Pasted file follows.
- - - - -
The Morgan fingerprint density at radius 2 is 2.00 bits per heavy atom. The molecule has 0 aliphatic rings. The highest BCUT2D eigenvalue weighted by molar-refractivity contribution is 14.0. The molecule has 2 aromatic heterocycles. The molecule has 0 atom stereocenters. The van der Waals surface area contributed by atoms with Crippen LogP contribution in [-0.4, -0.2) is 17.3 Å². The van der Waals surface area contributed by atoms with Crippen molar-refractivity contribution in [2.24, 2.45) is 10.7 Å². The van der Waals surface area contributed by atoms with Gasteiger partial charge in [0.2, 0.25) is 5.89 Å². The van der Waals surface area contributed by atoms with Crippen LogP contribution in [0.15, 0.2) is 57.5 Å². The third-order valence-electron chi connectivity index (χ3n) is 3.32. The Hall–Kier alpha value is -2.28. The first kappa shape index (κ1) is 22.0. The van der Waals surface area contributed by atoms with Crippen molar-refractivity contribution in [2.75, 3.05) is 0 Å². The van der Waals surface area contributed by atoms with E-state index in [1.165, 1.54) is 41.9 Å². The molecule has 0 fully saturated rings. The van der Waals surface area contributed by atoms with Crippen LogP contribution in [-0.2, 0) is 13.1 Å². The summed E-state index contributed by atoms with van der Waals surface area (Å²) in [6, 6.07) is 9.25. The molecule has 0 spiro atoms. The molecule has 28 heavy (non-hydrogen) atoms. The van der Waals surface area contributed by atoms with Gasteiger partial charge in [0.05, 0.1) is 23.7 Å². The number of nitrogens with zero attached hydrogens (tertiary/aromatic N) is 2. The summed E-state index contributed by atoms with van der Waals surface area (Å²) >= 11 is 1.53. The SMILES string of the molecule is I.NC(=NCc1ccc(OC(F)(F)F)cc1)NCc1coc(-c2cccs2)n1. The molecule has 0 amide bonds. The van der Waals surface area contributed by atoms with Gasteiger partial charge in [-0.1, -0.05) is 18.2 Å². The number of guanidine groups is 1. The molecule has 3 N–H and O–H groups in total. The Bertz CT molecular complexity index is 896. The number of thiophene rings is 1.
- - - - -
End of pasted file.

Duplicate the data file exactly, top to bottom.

The Morgan fingerprint density at radius 2 is 2.00 bits per heavy atom. The molecule has 0 aliphatic rings. The highest BCUT2D eigenvalue weighted by molar-refractivity contribution is 14.0. The molecule has 2 aromatic heterocycles. The molecule has 0 atom stereocenters. The van der Waals surface area contributed by atoms with Crippen LogP contribution in [-0.4, -0.2) is 17.3 Å². The van der Waals surface area contributed by atoms with Crippen molar-refractivity contribution in [2.24, 2.45) is 10.7 Å². The van der Waals surface area contributed by atoms with Gasteiger partial charge in [0.2, 0.25) is 5.89 Å². The van der Waals surface area contributed by atoms with Crippen LogP contribution in [0.15, 0.2) is 57.5 Å². The third-order valence-electron chi connectivity index (χ3n) is 3.32. The Hall–Kier alpha value is -2.28. The first kappa shape index (κ1) is 22.0. The van der Waals surface area contributed by atoms with Crippen molar-refractivity contribution in [2.75, 3.05) is 0 Å². The van der Waals surface area contributed by atoms with E-state index in [1.165, 1.54) is 41.9 Å². The molecule has 0 fully saturated rings. The van der Waals surface area contributed by atoms with Crippen LogP contribution in [-0.2, 0) is 13.1 Å². The summed E-state index contributed by atoms with van der Waals surface area (Å²) in [6, 6.07) is 9.25. The molecule has 0 spiro atoms. The molecule has 28 heavy (non-hydrogen) atoms. The van der Waals surface area contributed by atoms with Gasteiger partial charge in [0.05, 0.1) is 23.7 Å². The number of nitrogens with zero attached hydrogens (tertiary/aromatic N) is 2. The summed E-state index contributed by atoms with van der Waals surface area (Å²) >= 11 is 1.53. The SMILES string of the molecule is I.NC(=NCc1ccc(OC(F)(F)F)cc1)NCc1coc(-c2cccs2)n1. The molecule has 0 amide bonds. The van der Waals surface area contributed by atoms with Gasteiger partial charge in [-0.1, -0.05) is 18.2 Å². The number of guanidine groups is 1. The molecule has 3 N–H and O–H groups in total. The Bertz CT molecular complexity index is 896. The number of thiophene rings is 1.